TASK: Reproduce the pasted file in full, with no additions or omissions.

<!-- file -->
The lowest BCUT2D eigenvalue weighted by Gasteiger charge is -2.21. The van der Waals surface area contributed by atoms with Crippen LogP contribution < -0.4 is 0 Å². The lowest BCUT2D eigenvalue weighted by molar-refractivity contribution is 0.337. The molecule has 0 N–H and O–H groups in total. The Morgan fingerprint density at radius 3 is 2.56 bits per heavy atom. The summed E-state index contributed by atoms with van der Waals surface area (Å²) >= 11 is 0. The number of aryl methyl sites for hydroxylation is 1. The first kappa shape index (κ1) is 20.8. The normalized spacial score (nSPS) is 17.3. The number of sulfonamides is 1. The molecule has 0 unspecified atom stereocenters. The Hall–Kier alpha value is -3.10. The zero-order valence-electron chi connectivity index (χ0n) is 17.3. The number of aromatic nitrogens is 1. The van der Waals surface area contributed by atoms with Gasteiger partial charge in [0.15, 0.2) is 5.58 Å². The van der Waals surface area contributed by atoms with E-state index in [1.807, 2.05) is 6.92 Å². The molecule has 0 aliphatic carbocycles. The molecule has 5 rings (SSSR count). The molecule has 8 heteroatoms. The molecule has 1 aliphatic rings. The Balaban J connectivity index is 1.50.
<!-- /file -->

The lowest BCUT2D eigenvalue weighted by Gasteiger charge is -2.21. The van der Waals surface area contributed by atoms with Crippen LogP contribution < -0.4 is 0 Å². The lowest BCUT2D eigenvalue weighted by molar-refractivity contribution is 0.337. The molecule has 0 N–H and O–H groups in total. The Morgan fingerprint density at radius 3 is 2.56 bits per heavy atom. The summed E-state index contributed by atoms with van der Waals surface area (Å²) >= 11 is 0. The number of aryl methyl sites for hydroxylation is 1. The first kappa shape index (κ1) is 20.8. The normalized spacial score (nSPS) is 17.3. The number of sulfonamides is 1. The molecule has 0 unspecified atom stereocenters. The Hall–Kier alpha value is -3.10. The zero-order valence-electron chi connectivity index (χ0n) is 17.3. The number of aromatic nitrogens is 1. The van der Waals surface area contributed by atoms with Gasteiger partial charge in [0.15, 0.2) is 5.58 Å². The van der Waals surface area contributed by atoms with E-state index in [1.807, 2.05) is 6.92 Å². The molecule has 0 aliphatic carbocycles. The molecule has 5 rings (SSSR count). The molecule has 8 heteroatoms. The molecule has 1 aliphatic rings. The Balaban J connectivity index is 1.50.